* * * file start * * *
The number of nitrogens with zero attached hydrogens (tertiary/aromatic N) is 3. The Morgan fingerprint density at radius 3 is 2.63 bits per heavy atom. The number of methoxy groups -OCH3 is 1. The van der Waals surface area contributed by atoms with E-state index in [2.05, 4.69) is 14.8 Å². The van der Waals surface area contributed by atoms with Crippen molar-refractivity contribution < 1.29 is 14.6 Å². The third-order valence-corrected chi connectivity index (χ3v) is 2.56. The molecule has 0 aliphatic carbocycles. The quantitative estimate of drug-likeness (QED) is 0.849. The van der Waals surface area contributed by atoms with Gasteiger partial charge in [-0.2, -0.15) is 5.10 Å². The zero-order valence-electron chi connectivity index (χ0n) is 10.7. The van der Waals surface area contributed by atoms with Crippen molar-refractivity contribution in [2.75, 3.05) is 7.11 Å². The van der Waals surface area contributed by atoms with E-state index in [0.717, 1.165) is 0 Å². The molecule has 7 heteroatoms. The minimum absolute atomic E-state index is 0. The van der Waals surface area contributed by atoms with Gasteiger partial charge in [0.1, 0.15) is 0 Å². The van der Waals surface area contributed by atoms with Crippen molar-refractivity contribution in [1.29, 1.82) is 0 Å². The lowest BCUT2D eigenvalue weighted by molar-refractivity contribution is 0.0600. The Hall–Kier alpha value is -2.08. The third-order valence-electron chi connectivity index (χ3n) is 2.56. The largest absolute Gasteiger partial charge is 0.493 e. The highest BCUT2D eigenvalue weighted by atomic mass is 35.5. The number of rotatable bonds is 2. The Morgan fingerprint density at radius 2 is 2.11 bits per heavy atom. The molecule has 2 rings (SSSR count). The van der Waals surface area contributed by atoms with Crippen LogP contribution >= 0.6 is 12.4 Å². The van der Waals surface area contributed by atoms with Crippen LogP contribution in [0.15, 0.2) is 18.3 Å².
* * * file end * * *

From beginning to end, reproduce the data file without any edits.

The number of nitrogens with zero attached hydrogens (tertiary/aromatic N) is 3. The Morgan fingerprint density at radius 3 is 2.63 bits per heavy atom. The number of methoxy groups -OCH3 is 1. The van der Waals surface area contributed by atoms with E-state index in [2.05, 4.69) is 14.8 Å². The van der Waals surface area contributed by atoms with Crippen molar-refractivity contribution < 1.29 is 14.6 Å². The third-order valence-corrected chi connectivity index (χ3v) is 2.56. The molecule has 0 aliphatic carbocycles. The quantitative estimate of drug-likeness (QED) is 0.849. The van der Waals surface area contributed by atoms with Gasteiger partial charge in [-0.2, -0.15) is 5.10 Å². The zero-order valence-electron chi connectivity index (χ0n) is 10.7. The van der Waals surface area contributed by atoms with Crippen molar-refractivity contribution in [2.75, 3.05) is 7.11 Å². The van der Waals surface area contributed by atoms with E-state index in [0.717, 1.165) is 0 Å². The molecule has 7 heteroatoms. The minimum absolute atomic E-state index is 0. The van der Waals surface area contributed by atoms with Gasteiger partial charge in [0.1, 0.15) is 0 Å². The van der Waals surface area contributed by atoms with Crippen molar-refractivity contribution in [1.29, 1.82) is 0 Å². The lowest BCUT2D eigenvalue weighted by molar-refractivity contribution is 0.0600. The Hall–Kier alpha value is -2.08. The third-order valence-electron chi connectivity index (χ3n) is 2.56. The largest absolute Gasteiger partial charge is 0.493 e. The highest BCUT2D eigenvalue weighted by atomic mass is 35.5. The number of rotatable bonds is 2. The Morgan fingerprint density at radius 2 is 2.11 bits per heavy atom. The molecule has 2 rings (SSSR count). The van der Waals surface area contributed by atoms with Crippen LogP contribution >= 0.6 is 12.4 Å². The van der Waals surface area contributed by atoms with Crippen LogP contribution in [0.15, 0.2) is 18.3 Å².